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Peacock, YouTube Possible Suitors For Midweek MLB Games

ESPN passed on the midweek package during their latest deal with the league.

Russ Heltman

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Courtesy: MLB

When ESPN re-upped its deal with Major League Baseball this past May they included a key wrinkle in the $3.85 billion deal. The network passed on their usual package of midweek games. Those contests are now up for grabs, with ESPN set to relinquish their rights next year.

A few suitors are in the works, according to MLB CRO Noah Garden.“The good news is that we have a lot of options, We’re looking to continue to distribute these games in a bigger way on emerging platforms. This content is tailormade for that.”

ESPN gave up the package because the network also had to share those midweek games with regional sports networks, cannibalizing their broadcast. Despite that, they still have rights to Sunday Night Baseball, the Home Run Derby, and any possible expansion to the MLB Wild Card Series.

Sports Business Journal’s John Ourand laid out two possible suitors for the midweek package, Peacock and YouTube. The NBC streaming service has been involved with live sports package negotiations recently and could need more big fish to keep up with Paramount+ and ESPN+.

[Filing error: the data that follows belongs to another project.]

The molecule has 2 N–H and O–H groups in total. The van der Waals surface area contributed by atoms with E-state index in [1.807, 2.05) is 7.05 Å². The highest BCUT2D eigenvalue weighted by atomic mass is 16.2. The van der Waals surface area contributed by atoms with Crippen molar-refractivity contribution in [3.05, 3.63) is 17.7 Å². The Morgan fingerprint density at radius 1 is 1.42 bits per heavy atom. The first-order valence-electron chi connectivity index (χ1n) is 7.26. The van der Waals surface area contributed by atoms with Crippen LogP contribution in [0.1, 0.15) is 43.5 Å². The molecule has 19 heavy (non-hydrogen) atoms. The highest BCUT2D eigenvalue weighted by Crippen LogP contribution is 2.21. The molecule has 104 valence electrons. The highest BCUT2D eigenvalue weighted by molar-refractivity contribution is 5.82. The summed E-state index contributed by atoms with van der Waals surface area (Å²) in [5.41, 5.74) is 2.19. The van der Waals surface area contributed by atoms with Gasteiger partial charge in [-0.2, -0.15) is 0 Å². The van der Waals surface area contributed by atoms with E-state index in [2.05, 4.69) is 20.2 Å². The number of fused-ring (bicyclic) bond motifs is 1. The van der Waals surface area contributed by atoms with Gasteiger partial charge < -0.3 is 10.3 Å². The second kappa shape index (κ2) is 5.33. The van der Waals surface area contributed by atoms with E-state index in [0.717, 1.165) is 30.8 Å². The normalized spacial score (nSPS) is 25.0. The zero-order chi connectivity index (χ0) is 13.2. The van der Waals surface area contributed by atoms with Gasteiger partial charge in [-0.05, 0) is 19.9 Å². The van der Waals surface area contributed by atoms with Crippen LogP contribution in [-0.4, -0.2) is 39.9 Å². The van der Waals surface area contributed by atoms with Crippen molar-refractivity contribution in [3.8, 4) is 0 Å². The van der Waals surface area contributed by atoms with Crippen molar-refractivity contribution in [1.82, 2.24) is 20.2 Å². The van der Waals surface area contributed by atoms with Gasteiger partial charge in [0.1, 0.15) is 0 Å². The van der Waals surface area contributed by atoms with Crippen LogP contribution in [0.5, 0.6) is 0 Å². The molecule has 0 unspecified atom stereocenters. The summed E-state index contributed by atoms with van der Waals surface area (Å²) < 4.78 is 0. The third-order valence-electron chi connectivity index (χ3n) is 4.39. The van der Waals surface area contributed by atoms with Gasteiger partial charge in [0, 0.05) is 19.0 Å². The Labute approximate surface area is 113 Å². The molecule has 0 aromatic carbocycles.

“There’s more activity than you think; it’s not traditional conversations,” Garden said. “Some have big platforms and want content. Others want content to grow their platforms. It’s different conversations with everybody.”

Peacock is exclusively streaming some Olympics events and has established a relationship with WWE. Meanwhile, YouTube already has a firm connection to the sport with their MLB Game of the Week, airing free on the app. Ourand also noted that sports gambling companies could make a push for the rights, but deemed it unlikely.

“They are kicking the tires on content in general because they want to deliver an experience to people that want to gamble that’s different than our normal product,” Garden said. “But we’ll never want to take our core feed, that’s a family feed, and load it up with gambling.”

Sports TV News

Netflix CEO: ‘We’re Not Anti-Sports, We’re Just Pro-Profit’

“He characterized expensive media rights as a “loss leader” in the streaming world and noted that Netflix doesn’t view sports as a necessity to grow.”

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Netflix will not join Apple and Amazon in the rush to gobble up live sports rights. Co-CEO Ted Sarandos addressed the streaming giant’s disinterest at the UBS Global Technology, Media & Telecom Conference on Wednesday.

He characterized expensive media rights as a “loss leader” in the streaming world and noted that Netflix doesn’t view sports as a necessity to grow.

“We’re not anti-sports,” Sarandos said according to Deadline. “We’re just pro-profit. We have yet to figure out how to do it. But I’m very confident we can get twice as big as we are without sports.” 

Questions about the interest the company has in carrying live sports have come up several times in the past. Sarandon made similar comments last year when asked about it.